Reliving reality tv: Think twice before you spy on the competition
In 2012, Mitchell Modell, CEO of Modell’s Sporting Goods, went incognito for the reality TV show, “Undercover Boss.” It seems he enjoyed the experience so much, he wanted to recreate it.
According to the lawsuit filed by Dick’s Sporting Goods, Modell told a Dick’s store manager he had an appointment to see their CEO, Edward Stack, at the store. He proceeded to talk to employees and convinced them to give him a tour of the employees-only part of the store, as well as, discussing details regarding the mechanics of the store’s operation.
He seemed to be particularly interested in their e-commerce set up. Details of the lawsuit state that Modell also asked store employees about Dick’s “ship to store” program. More and more stores are focusing on e-commerce in an effort to compete with each other, as well as, Internet favorites, such as Amazon.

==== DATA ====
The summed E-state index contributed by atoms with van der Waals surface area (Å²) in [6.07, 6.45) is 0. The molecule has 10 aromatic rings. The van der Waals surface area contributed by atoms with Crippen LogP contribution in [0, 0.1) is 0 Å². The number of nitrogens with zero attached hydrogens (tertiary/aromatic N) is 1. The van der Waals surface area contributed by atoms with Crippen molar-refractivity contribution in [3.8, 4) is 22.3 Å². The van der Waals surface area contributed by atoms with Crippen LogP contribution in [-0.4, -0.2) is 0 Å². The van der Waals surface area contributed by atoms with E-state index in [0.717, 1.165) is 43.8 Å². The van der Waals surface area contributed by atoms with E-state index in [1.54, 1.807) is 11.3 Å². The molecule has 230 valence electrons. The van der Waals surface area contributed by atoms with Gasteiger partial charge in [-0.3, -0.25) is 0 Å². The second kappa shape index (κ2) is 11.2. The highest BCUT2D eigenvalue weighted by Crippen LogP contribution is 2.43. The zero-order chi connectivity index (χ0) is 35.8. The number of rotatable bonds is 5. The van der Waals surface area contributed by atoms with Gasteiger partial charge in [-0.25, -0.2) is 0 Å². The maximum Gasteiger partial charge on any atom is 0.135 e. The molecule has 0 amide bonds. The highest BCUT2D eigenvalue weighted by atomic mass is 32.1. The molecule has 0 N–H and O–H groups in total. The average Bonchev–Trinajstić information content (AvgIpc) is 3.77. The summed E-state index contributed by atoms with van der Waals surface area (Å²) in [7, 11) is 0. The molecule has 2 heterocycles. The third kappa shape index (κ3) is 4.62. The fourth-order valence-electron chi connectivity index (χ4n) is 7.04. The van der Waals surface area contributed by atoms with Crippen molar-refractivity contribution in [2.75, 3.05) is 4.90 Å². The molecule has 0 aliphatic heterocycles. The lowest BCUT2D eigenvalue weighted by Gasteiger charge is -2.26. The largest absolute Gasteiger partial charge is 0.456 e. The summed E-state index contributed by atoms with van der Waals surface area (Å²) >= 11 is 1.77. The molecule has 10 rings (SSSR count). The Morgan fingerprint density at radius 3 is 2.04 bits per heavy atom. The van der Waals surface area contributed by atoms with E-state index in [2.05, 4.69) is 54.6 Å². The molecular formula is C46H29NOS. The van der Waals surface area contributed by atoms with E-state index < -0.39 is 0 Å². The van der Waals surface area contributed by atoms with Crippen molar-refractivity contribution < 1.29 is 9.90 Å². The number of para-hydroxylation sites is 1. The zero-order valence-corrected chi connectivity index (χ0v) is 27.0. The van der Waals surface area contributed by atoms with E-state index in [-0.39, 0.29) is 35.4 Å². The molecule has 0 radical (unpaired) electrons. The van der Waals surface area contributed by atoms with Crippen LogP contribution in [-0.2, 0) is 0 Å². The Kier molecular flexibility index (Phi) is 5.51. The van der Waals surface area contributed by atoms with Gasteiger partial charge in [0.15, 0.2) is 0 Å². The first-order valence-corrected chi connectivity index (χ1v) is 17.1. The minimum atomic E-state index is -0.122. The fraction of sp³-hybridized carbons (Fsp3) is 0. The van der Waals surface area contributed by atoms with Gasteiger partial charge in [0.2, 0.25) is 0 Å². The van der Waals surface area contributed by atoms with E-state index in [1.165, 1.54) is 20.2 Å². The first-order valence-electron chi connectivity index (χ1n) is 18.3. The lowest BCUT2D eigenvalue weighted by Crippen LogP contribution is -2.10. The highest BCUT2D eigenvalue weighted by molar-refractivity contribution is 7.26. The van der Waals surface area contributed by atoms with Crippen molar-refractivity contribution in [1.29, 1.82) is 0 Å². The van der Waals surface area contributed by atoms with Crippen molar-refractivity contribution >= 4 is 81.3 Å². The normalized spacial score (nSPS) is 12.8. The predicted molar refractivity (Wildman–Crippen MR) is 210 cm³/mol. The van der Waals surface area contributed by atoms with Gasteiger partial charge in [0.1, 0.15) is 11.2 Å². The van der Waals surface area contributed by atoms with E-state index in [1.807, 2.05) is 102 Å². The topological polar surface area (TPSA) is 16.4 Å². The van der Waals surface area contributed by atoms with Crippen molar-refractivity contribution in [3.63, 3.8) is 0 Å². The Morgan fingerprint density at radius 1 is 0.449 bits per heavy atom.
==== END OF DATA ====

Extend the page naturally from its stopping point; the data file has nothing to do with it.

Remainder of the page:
Lawsuit essentially alleges spying
Dick’s accuses Modell of civil conspiracy and trespassing. They are seeking unspecified damages and attorney fees. More importantly, they are seeking an injunction barring Modell and his employees from entering non-public areas of any Dick’s store (or posing as a Dick’s employee). If you are not familiar with Modell’s, it is one of the oldest sporting goods stores in the country, founded in 1889. It runs about 150 stores, primarily in the New York City-Philadelphia corridor.
Dick’s has more than three times the number of locations as Modell’s and has been increasing its presence in areas that have long been dominated by Modell’s. Perhaps this is why their CEO felt the need to spy on their operations.
It is a common practice for executives to visit competitors’ stores in order to observe their operations; however, using a false identity to gain access to private areas of the store is less common and just plain despicable. I suppose Modell just was not ready to give up his “Undercover” disguise and it could cost him dearly.